Crude oil rose nearly 4 percent on news of the U.S. strike that killed senior Iranian military official Qassem Soleimani in Iraq. In the short term, however, it will be difficult for the market to price in much more risk regarding possible Iranian retaliation without suffering actual losses in volume. In the next few weeks, Iran has reason to avoid strikes against tankers or its neighbors' oil infrastructure, but that could change in the longer term.
The killing of Maj. Gen. Qassem Soleimani, head of the Quds Force unit of the Islamic Revolutionary Guards Corps (IRGC), is reverberating around the world, not least of all in oil markets. The price of crude oil has surged nearly 4 percent since the United States killed the senior Iranian military leader in Baghdad early on Jan. 3 — although the rise is only about a third of the rise that occurred in the first trading session after Iran attacked Saudi oil facilities at Abqaiq and Khurais in September.
Though there is no doubt that Iran will retaliate forcefully against U.S. interests and personnel in the Middle East, the oil market is loath to price in a large risk premium in the absence of any action that actually decreases global oil volumes. As it is, the market wants prices to stay level to dramatically slow U.S. shale growth and to prevent cash-strapped producers from jumping at the opportunity to ramp up production to make extra money if prices do rise. Ultimately, with the market jittery about when and how Tehran will exact revenge, prices are likely to remain volatile in the near term — even though Iran has reason to avoid direct attacks on global oil infrastructure for now. In the longer term, however, any Iranian retaliation that takes oil off the market is bound to cause a jump in prices.
What It Means
U.S. personnel and facilities in Iraq are the most likely target for retaliation by Iran and its proxy forces. Indeed, foreign oil companies that were working to expand Iraq's production capacity at several major oil fields, mostly near Basra in southern Iraq, have already begun to evacuate their American and other foreign staff. Iran, however, will want to maintain the support of Iraq's political class — which will find itself further alienated from the United States over Soleimani's killing and other recent events — suggesting that Tehran will have no incentive to take action that would harm Iraq's oil exports or revenues. Iraq, moreover, has enough skilled workers to operate oil infrastructure without foreign help, meaning the impact of the loss of foreign staff will lower ultimate capacity growth but not result in a steep drop-off in production levels.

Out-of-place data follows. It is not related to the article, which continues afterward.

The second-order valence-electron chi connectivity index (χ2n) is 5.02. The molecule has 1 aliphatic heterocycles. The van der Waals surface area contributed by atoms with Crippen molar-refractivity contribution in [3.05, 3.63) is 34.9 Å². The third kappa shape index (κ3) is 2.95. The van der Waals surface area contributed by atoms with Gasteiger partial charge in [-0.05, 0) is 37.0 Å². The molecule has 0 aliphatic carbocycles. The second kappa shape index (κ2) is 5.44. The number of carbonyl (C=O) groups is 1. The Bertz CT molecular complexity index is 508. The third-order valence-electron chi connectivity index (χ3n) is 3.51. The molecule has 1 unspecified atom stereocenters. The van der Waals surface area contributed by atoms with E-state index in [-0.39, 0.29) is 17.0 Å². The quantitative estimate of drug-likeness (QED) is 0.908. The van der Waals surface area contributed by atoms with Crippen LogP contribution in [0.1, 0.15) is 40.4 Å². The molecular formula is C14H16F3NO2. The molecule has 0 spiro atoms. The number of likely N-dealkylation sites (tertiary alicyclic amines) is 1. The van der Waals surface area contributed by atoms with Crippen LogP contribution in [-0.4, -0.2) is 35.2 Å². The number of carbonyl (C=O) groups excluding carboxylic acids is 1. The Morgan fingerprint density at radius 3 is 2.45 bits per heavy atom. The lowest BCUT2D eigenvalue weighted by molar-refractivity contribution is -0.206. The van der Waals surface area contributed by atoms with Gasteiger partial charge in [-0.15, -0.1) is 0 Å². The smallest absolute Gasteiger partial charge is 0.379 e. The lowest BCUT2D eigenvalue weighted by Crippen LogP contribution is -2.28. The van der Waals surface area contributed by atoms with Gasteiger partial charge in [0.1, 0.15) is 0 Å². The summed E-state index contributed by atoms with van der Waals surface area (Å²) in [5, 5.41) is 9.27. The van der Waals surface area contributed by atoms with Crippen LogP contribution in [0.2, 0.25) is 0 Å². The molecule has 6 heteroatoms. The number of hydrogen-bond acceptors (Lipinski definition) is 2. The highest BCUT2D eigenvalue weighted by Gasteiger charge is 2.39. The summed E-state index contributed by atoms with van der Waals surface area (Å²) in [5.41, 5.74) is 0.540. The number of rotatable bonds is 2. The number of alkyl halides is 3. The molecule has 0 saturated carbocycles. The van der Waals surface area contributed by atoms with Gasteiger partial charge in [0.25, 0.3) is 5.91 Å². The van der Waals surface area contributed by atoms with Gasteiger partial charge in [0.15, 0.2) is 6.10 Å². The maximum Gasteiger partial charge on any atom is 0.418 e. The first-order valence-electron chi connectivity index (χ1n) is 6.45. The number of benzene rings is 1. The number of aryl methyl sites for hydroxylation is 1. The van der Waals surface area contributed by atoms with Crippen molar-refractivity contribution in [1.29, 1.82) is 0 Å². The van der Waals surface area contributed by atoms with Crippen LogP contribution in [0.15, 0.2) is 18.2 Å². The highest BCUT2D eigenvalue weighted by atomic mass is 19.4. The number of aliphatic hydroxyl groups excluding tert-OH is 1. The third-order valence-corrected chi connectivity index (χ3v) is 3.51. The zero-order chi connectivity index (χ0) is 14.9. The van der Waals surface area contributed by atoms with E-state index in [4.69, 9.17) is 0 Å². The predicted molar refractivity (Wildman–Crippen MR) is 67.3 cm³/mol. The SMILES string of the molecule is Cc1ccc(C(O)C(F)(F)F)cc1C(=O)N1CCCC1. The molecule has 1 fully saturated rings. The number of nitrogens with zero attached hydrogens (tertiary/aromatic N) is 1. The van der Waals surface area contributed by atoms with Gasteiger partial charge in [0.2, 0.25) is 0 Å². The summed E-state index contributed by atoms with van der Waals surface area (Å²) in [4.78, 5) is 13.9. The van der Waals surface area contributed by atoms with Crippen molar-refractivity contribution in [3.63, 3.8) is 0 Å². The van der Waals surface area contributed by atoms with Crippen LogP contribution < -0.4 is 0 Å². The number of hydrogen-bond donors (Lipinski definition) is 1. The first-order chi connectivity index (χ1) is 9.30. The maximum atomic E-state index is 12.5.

What's more, while Tehran could well target U.S. naval vessels, it is unlikely to launch a campaign against oil or liquefied natural gas tanker traffic in the Persian Gulf in the near term. Instead, the country will set a high threshold for attacks that impact tanker traffic in busy waterways like the Strait of Hormuz or the Bab el-Mandeb, as the country wishes to maintain diplomatic support from China and Russia. Indeed, Supreme Leader Ayatollah Ali Khamenei avoided mention of the Strait of Hormuz when vowing retribution for Soleimani's death, as Iran seeks to maintain the modest volume of oil exports it currently conducts, mostly to China.
Iran is unlikely to conduct a renewed assault on Saudi oil facilities like Abqaiq in the near term — although all bets could be off if there is an escalation between Washington and Tehran in the coming weeks.
Likewise, given the recent lull in tensions with Saudi Arabia and the United Arab Emirates, Iran is unlikely to conduct a renewed assault on facilities like Abqaiq in the near term — although all bets could be off if there is an escalation between Washington and Tehran in the coming weeks. The Abqaiq and Khurais attacks briefly raised the cost of oil, although prices quickly dropped when it became apparent that Saudi Arabia could quickly reroute production and restore output thanks to redundancy. Still, there is plenty of reason to believe that Iran is capable of mounting an attack using more cruise missiles, which could hit more critical components at facilities like Abqaiq and Khurais. In fact, the United States recently deployed 3,000 military personnel to Saudi Arabia in part to assist with air defenses, including in the vicinity of these facilities.
All of this suggests that oil prices could stall — or even slide back down — in the coming days if there is a shift in conditions, global oil inventories begin to rise once more and Iran avoids taking any major action that directly disrupts the market. That's because it would be difficult for Brent crude oil to make a sustained, immediate run higher in the absence of actual volume losses given that major oil producers wish to keep prices as steady as possible. But should Iran subsequently choose to respond to Soleimani's assassination with retaliation that directly takes oil off the market, a rise in prices would become inevitable.